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Integrating non-constant acceleration to give time

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Oct17-10, 04:07 PM
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1. The problem statement, all variables and given/known data
Not specifically a homework assignment, but for a personal project - but it's almost entirely parallel with my Physics course at the moment, and is mostly a homework-style question!

I have an object acclerating due to a force, experiencing friction. Both the accelerating and friction forces depend on velocity.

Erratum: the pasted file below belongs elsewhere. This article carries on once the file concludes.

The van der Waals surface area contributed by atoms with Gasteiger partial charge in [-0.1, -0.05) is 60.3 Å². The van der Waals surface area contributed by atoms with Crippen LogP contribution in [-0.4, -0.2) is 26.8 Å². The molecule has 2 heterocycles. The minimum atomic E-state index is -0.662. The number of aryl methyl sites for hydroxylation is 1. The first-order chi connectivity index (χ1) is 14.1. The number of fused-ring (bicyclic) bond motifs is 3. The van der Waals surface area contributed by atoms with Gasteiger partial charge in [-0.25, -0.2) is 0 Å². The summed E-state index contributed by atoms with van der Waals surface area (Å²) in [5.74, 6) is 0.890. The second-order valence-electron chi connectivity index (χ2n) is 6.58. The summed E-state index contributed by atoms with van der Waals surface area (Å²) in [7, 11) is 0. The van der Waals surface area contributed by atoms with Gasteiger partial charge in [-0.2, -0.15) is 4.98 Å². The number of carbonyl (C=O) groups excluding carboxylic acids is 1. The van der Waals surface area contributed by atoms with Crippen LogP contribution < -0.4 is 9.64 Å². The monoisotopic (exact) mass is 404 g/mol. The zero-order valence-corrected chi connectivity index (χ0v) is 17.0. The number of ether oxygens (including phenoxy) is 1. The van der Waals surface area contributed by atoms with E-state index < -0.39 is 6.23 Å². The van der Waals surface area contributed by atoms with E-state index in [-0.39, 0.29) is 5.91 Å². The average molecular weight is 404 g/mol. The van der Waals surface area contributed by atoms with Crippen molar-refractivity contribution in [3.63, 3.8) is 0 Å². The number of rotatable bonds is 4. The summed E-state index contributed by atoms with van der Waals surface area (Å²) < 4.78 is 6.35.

I would expect the result for v to tend to a certain value as time increases, similar to terminal velocity.

I know this should involve integrating acceleration with respect to time - but the combination of questionable integration confidence and a cold mean I just can't fathom the next step.

2. Relevant equations
Accelerating force = [tex]k/v[/tex] (decreases as v increases)
Friction force = [tex]a + bv + cv^{2}[/tex] (increases as v increases)
Total force = [tex]k/v - (a + bv + cv^{2})[/tex]
Acceleration = [tex]\sum F/m[/tex]
Velocity = [tex]\int a = \int (k/v - (a + bv + cv^2))/m[/tex]

3. The attempt at a solution
My attempts at integration end with a 3rd degree polynomial:
[tex](k\;ln(v) - (av + bv^2/2 + cv^3/3))/m[/tex]
Whereas I expect t in the equation, and this does not lead to a limit (for sufficiently large values it gives negative speed).
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